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Re: We Will Never Run Out of Oil

Another more abstract question is:  what if oil was a dollar a gallon, but nobody could afford it?  This is the end result of deflation.

Consumption of oil will decline when the population at large cannot afford it.  Precipitous decline of oil consumption will also come after a precipitous decline in the global population that would occur without ready availablility of oil.

M3 the broad measure of money supply is falling exponentially.  Money is created exponentially by loaning it into existence.  It therefore is destroyed exponentially when the loans default.

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Re: We Will Never Run Out of Oil

 

I find if even more disturbing that the electric car goes back as far as the late 1800's and you're telling me in 2010 your average car only get 20-30 miles per gallon!!!!  The way we run society will not continue with the way we use up oil and other resources.  It's the paradigm we are in that is the culprit or bullshit and Bullshit consists of two parts, first is 75% cotton, second 25% linen or as I like to call it MONEY!!!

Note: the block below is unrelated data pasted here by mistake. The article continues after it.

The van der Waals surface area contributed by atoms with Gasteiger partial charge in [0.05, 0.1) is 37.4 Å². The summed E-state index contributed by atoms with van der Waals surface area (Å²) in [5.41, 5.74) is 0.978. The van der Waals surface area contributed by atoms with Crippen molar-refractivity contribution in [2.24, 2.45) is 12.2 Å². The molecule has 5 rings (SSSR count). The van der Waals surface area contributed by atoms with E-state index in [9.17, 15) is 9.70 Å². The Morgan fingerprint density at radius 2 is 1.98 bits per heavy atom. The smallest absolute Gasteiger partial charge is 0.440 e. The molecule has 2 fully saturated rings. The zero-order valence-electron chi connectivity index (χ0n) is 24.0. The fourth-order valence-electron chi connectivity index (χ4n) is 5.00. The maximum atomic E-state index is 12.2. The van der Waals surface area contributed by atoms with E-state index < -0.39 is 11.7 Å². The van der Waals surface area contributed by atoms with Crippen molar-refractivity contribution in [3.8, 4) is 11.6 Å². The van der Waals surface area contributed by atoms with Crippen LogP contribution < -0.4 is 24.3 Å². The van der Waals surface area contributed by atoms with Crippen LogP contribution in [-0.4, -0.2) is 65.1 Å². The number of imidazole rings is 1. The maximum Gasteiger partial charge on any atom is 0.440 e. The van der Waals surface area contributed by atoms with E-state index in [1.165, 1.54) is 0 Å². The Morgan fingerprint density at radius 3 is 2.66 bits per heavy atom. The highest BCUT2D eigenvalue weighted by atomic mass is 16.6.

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Re: We Will Never Run Out of Oil

I support the idea that there will be a significant transition period away from Peak Oil. How that will effect/affect us long term is harder to predict.

I personally buy in to the idea that conservation/alternative energy will provide a somewhat less-bumpy transition away from our dependence on Peak Oil. 

I am not promoting stock investing one way or the other, but if anything, this website shows there is significant research and development from companies trying to ease the transition/prolong the Peak Oil concept.  http://www.altenergystocks.com/

Unfortunately, energy, imo, is politicized.  Can you imagine how inefficient our current grid system is?  Just by updating that system, how much could we save?

Just my inflation-adjusted 2 cents.

 

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Re: We Will Never Run Out of Oil

http://www.countercurrents.org/goodchild220510.htm

The B.S. Factor In Post-Industrial Society

By Peter Goodchild

22 May, 2010
Countercurrents.org

I was having a rather intense but friendly argument with somebody one day, and I metaphorically said, “Two plus two equals four.” My opponent replied, “No, well, okay, but it depends on how big the twos are.” At that point we became so engrossed in the irrationality and humor of his comment that the main topic of our debate is lost to history. What I think of as the b.s. factor is the illusive something when I say, with several pages of proof, that something is the case, and my opponent comes up with something that is beyond the average use of hair-splitting, non-sequitur, or general hot air. The term “b.s.,” of course, refers to “blood out of a stone.”